The 9/11 Congressional Inquiry’s final report concludes that at least six 9/11 hijackers received “substantial assistance” from associates in the US, though it’s “not known to what extent any of these contacts in the United States were aware of the plot.” These hijackers came into contact with at least 14 people who were investigated by the FBI before 9/11, and four of those investigations were active while the hijackers were present. But in June 2002, FBI Director Mueller testified: “While here, the hijackers effectively operated without suspicion, triggering nothing that would have alerted law enforcement and doing nothing that exposed them to domestic coverage. As far as we know, they contacted no known terrorist sympathizers in the United States” (see June 18, 2002). CIA Director Tenet made similar comments at the same time, and another FBI official stated, “[T]here were no contacts with anybody we were looking at inside the United States.” These comments are untrue, because one FBI document from November 2001 uncovered by the Inquiry concludes that the six lead hijackers “maintained a web of contacts both in the United States and abroad. These associates, ranging in degrees of closeness, include friends and associates from universities and flight schools, former roommates, people they knew through mosques and religious activities, and employment contacts. Other contacts provided legal, logistical, or financial assistance, facilitated US entry and flight school enrollment, or were known from [al-Qaeda]-related activities or training.” (US Congress 7/24/2003 ) The declassified sections of the 9/11 Congressional Inquiry’s final report show the hijackers have contact with:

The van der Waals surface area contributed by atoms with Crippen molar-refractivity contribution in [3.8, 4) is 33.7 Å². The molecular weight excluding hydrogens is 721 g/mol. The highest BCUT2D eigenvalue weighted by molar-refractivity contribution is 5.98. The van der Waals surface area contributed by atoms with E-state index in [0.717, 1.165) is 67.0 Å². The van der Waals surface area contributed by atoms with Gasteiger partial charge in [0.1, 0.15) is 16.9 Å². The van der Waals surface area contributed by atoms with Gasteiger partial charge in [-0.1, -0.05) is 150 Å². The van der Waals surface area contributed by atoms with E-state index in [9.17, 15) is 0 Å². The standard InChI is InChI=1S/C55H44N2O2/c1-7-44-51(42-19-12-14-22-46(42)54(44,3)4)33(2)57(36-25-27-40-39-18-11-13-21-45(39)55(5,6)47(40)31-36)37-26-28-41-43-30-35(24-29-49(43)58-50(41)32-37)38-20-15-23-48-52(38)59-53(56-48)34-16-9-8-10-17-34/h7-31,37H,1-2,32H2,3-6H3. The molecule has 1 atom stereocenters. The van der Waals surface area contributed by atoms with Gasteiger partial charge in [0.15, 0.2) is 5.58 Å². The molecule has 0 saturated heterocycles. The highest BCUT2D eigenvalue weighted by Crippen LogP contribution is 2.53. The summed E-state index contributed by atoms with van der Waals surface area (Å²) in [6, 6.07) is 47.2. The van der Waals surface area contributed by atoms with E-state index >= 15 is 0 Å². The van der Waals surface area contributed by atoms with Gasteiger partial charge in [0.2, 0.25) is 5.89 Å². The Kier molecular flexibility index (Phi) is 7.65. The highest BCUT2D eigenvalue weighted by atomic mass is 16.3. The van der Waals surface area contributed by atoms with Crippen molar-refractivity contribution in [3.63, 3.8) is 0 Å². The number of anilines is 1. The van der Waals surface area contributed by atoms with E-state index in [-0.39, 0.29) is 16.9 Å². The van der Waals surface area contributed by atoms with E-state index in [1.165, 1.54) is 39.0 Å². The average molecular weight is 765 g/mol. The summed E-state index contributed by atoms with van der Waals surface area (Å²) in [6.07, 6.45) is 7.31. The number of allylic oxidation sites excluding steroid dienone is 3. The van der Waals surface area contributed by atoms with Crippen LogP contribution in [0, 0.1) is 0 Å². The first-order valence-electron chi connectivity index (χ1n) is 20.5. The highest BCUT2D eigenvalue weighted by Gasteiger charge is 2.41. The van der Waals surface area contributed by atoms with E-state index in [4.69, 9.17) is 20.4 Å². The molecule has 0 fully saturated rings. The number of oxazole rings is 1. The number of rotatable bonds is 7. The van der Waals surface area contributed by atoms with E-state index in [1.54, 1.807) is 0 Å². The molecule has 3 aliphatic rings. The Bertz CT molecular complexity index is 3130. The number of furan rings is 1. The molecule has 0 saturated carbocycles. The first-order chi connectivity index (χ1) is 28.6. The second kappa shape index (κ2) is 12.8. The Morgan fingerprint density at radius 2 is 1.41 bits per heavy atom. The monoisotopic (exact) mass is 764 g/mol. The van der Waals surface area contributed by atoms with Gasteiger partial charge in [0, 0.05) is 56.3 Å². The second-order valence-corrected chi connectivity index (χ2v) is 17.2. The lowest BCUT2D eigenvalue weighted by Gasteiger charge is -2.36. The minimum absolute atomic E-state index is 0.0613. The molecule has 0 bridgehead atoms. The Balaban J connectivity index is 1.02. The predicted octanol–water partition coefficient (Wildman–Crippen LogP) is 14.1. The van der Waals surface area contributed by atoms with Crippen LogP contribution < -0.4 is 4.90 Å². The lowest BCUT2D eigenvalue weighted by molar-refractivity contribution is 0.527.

Mamoun Darkazanli, investigated several times starting in 1993 (see 1993; Late 1998); the CIA makes repeated efforts to turn him into an informer (see December 1999).
Mohammed Haydar Zammar, investigated by Germany since at least 1997 (see 1996), the Germans periodically inform the CIA what they learn.
Osama Basnan, US intelligence is informed of his connections to Islamic militants several times in early 1990s but fails to investigate (see April 1998).
Omar al-Bayoumi, investigated in San Diego from 1998-1999 (see September 1998-July 1999).
Anwar al-Awlaki, investigated in San Diego from 1999-2000 (see June 1999-March 2000).
Osama “Sam” Mustafa, owner of a San Diego gas station, and investigated beginning in 1991 (see Autumn 2000).
Ed Salamah, manager of the same gas station, and an uncooperative witness in 2000 (see Autumn 2000).
An unnamed friend of Hani Hanjour, whom the FBI tries to investigate in 2001.
An unnamed associate of Marwan Alshehhi, investigated beginning in 1999.
Hijackers Nawaf Alhazmi and Khalid Almihdhar, who had contact with Basnan, al-Bayoumi, al-Awlaki, Mustafa, and Salamah, “maintained a number of other contacts in the local Islamic community during their time in San Diego, some of whom were also known to the FBI through counterterrorist inquiries and investigations,” but details of these individuals and possible others are still classified. (US Congress 7/24/2003 ) None of the above people have been arrested or even publicly charged with any crime associated with terrorism, although Zammar is in prison in Syria.